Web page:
Strength of 2×6″ – 24″ Center vs 2×6″ – 16″ center
I am about to start building a house and wanted to go with 2×6″ – 24″ spacing on the exterior walls and 3/4″ drywall. It has been widely discussed on the forums and in articles I have read as part of the “Advanced Framing”. Does the strength of the wall equal or compare closely to the 2×4″ 16″ center that has been used for decades with no issues? Or should I stick with 16″ centers with the 2×6 wall and sacrifice some R value to keep a “sturdy” wall?
GBA Detail Library
A collection of one thousand construction details organized by climate and house part
Just follow the code and you'll be fine. 2x6 @ 24" is perfectly fine for a 2-story house.
To follow up on Nathan's comment, Table R602.3(5) in the 2018 IRC, or the equivalent table in your local code, will give you a starting point to figuring out what stud size and spacing is appropriate for your wall.
For me building a house is long stressful process it is very important to shop for a builder like you were shopping for a spouse. You need to feel you builder has your back. The last thing you want to do is start your relationship by pushing them to do something they are not comfortable with. You will almost certainly have disagreements big and small it is important that you can work thru them together.
If you are doing a layer of exterior foam I think the framing is less of a factor.
If you are the type that slams their doors stay with 16”.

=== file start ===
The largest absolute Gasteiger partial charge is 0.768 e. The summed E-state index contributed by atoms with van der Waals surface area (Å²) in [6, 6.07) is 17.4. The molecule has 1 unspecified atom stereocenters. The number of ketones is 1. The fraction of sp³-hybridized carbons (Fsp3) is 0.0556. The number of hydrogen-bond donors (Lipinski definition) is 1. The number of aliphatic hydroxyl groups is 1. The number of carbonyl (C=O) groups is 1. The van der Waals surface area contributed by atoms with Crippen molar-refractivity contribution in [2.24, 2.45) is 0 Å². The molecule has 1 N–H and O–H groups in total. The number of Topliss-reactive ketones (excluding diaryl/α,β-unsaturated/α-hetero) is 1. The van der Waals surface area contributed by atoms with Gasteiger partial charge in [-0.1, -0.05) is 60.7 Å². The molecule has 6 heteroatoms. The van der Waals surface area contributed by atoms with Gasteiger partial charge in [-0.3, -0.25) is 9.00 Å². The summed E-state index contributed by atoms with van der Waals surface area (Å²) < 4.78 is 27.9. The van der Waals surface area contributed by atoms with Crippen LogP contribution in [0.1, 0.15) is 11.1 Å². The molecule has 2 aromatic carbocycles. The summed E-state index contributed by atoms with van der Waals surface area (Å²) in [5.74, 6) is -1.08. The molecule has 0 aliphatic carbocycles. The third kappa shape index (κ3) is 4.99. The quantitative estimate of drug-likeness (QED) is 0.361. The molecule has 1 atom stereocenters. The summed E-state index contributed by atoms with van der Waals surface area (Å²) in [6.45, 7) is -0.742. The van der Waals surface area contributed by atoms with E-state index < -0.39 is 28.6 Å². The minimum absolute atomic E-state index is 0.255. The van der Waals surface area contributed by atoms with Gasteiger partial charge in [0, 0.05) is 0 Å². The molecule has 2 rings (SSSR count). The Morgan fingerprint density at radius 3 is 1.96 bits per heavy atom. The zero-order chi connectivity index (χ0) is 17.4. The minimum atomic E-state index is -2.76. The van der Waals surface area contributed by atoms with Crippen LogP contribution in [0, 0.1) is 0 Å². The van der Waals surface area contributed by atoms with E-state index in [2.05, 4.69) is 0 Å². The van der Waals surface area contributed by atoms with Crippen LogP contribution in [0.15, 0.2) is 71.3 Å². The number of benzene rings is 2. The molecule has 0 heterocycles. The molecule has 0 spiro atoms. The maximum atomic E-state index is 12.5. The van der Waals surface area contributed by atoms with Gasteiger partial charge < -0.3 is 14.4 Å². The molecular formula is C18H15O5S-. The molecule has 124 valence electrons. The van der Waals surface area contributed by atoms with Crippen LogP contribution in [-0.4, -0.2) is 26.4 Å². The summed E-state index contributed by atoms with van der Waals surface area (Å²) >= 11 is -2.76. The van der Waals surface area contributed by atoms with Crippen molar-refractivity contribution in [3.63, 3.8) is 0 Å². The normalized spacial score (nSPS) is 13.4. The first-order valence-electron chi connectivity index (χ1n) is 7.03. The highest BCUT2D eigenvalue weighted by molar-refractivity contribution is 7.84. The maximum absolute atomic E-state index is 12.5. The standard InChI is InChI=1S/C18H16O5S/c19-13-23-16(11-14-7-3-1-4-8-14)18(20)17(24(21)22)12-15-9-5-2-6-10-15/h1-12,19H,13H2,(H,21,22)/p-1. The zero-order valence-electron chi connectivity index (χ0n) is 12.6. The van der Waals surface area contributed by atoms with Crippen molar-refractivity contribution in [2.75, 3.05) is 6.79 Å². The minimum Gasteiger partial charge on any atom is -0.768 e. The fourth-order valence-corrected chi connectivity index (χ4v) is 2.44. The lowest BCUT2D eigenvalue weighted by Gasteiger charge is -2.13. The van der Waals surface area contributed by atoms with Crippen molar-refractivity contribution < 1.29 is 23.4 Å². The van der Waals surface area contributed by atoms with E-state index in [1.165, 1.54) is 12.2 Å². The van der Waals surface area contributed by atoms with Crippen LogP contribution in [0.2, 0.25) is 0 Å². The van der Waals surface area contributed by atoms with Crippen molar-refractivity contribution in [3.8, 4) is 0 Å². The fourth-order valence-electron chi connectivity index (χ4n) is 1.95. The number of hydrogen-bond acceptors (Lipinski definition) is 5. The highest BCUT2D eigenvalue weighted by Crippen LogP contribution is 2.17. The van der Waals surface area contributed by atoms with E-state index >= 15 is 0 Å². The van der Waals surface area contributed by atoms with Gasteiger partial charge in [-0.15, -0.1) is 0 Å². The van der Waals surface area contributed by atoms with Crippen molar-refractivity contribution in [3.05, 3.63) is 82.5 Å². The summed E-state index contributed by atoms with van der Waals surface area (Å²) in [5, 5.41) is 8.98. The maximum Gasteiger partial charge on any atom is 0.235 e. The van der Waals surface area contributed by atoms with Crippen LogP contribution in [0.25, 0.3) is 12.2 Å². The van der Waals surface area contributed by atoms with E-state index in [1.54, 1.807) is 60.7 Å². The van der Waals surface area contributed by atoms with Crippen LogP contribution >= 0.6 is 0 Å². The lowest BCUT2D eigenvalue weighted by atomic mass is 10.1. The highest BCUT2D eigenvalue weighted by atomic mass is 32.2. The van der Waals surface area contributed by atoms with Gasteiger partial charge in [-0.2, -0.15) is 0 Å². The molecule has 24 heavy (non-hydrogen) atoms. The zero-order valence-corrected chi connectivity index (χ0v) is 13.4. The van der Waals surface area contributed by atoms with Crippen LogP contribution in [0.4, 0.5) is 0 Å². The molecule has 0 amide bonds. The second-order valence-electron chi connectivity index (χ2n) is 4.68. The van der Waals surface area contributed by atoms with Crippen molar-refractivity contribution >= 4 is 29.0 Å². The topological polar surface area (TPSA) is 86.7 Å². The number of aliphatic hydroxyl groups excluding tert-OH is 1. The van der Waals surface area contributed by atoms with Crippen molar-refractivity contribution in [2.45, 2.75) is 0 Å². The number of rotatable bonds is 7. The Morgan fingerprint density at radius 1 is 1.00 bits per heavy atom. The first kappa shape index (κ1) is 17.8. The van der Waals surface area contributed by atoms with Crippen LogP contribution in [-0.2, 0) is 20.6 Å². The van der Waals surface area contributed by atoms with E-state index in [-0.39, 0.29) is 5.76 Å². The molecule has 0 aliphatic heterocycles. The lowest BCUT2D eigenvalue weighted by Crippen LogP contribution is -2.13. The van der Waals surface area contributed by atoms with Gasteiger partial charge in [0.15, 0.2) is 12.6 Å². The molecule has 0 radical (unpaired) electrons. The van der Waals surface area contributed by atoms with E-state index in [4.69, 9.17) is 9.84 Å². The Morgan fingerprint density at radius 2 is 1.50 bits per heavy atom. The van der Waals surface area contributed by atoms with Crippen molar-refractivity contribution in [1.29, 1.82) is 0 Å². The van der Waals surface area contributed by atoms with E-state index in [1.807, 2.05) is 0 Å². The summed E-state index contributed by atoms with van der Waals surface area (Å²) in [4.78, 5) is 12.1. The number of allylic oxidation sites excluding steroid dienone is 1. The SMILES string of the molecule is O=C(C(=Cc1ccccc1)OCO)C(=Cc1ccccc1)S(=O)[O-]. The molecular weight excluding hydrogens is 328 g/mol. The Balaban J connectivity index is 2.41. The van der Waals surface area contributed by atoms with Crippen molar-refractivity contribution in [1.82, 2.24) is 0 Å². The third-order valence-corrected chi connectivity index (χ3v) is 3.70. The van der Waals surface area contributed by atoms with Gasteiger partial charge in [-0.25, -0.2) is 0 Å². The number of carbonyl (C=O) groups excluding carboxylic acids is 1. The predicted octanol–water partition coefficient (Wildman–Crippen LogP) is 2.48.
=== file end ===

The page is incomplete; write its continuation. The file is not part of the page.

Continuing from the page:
3/4 inch drywall????
Just a caution not to confuse Advanced Framing with 2"x6"s at 24". Advanced Framing uses an number of techniques, like single top-plates, no jack studs, aligning load paths, etc. In contrast 2"x6' at 24" has been an accepted common conventional framing for decades.
To answer your question, 2x6 at 24" uses slightly more board-feet of wood and could support more vertical load. Its deeper section also will resist more wind load. An added benefit of 2x6 construction is the ability to fit larger headers and beams for large openings and the ability to fit plumbing and electrical. Disadvantages include losing floor space and the additional trim at penetrations.
How "sturdy" do you want it, and what sort of wind rating does it have to withstand?
One of the more relevant details is subfloor and floor joists, actually. You want walls to line up with floor joists and roof trusses. 24" OC removes the option of going with the cheapest thinnest floor sheathing (you get deflection between joists), and increases the deflection of the joists themselves, all other things being equal. Achieving a stiffer subfloor than code-minimum, and limiting exploding levels of absolute deflection in open-plan two-stories, is an active interest of many homebuilders. You can address this in cheaper ways, though, by simply making the floor joists deeper (shifting to engineered I-joists or open-web floor trusses).
I think 24" OC is well on its way to being the new standard. The campaign for this spacing is half a century old now.
Generally speaking, using a tight nailing schedule and fully sheathing exterior walls is going to give an enormous upgrade to wind rating, relative to century-old homes that were working with bracing or boards in place of sheet goods.
My builder friends on the Canadian prairies tell me they are almost exclusively on 24" oc. for everything now. They use open-web floor trusses with thick subfloor so the basement and main floor can be clear-spanned.
Here on the coast in seismic-land we are going the opposite way. The shear-walls typically get called out at 16" oc, so the rest of the walls and floor follows. Trusses are all that's left at 24".
Shouldn't the comparison really be to 2x4 at 16"?